Nowhere to go

Samar Baruskar was arrested on December 14, 1994, by the Sion police in Bombay for trespassing in a private building. He was looking for a toilet. The small plot of land that the residents of nearby Mangla chawl used as a ground-zero lavatory became the site for a multistoreyed apartment building. Because toilets are in demand every morning, almost every office in the vicinity locks its WCs. On the flip side of desperation lies mortal danger: on January 2 this year, 2 women using the tracks near Kurla station were mowed down by a local train.

This absurdity is not an isolated phenomenon. Mohammad Ibrahim, resident of a JJ colony in South Delhi's Sarai Kale Khan, uses the toilets in the railway coaches parked in the nearby yard and is often caught en flagrante by the railway police.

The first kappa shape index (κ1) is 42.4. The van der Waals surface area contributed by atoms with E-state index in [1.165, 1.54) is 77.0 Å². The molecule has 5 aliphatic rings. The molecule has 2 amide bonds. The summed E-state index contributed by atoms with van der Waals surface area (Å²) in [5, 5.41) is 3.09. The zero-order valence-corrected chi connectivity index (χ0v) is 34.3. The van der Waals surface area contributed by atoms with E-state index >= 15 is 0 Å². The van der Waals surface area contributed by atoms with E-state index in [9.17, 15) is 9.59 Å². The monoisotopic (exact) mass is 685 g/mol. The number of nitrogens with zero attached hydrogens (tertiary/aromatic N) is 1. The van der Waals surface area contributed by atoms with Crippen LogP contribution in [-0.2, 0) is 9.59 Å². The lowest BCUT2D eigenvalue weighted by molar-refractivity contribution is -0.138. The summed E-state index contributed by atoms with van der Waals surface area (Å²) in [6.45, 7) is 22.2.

Palaniammal from Madras (now settled in the Jal Vihar JJ cluster in Delhi) recalls how people from Puruchaithalaivarpakkam were forced to travel 2 km every morning when a temple came up in the open space they used as a collective lavatory.

For the many migrants from Orissa and Bihar in the shanties around dye industries in Panipat, a toilet is a debt trap. In the absence of help from their employers, they cope by pooling resources to buy septic tanks. These tanks are so costly that they have to borrow from the market.

Desperation is even more acute in Calcutta. The city has few open spaces, and entire bustis use roadside drains -- which often run through middle class neighbourhoods -- as lavatories.

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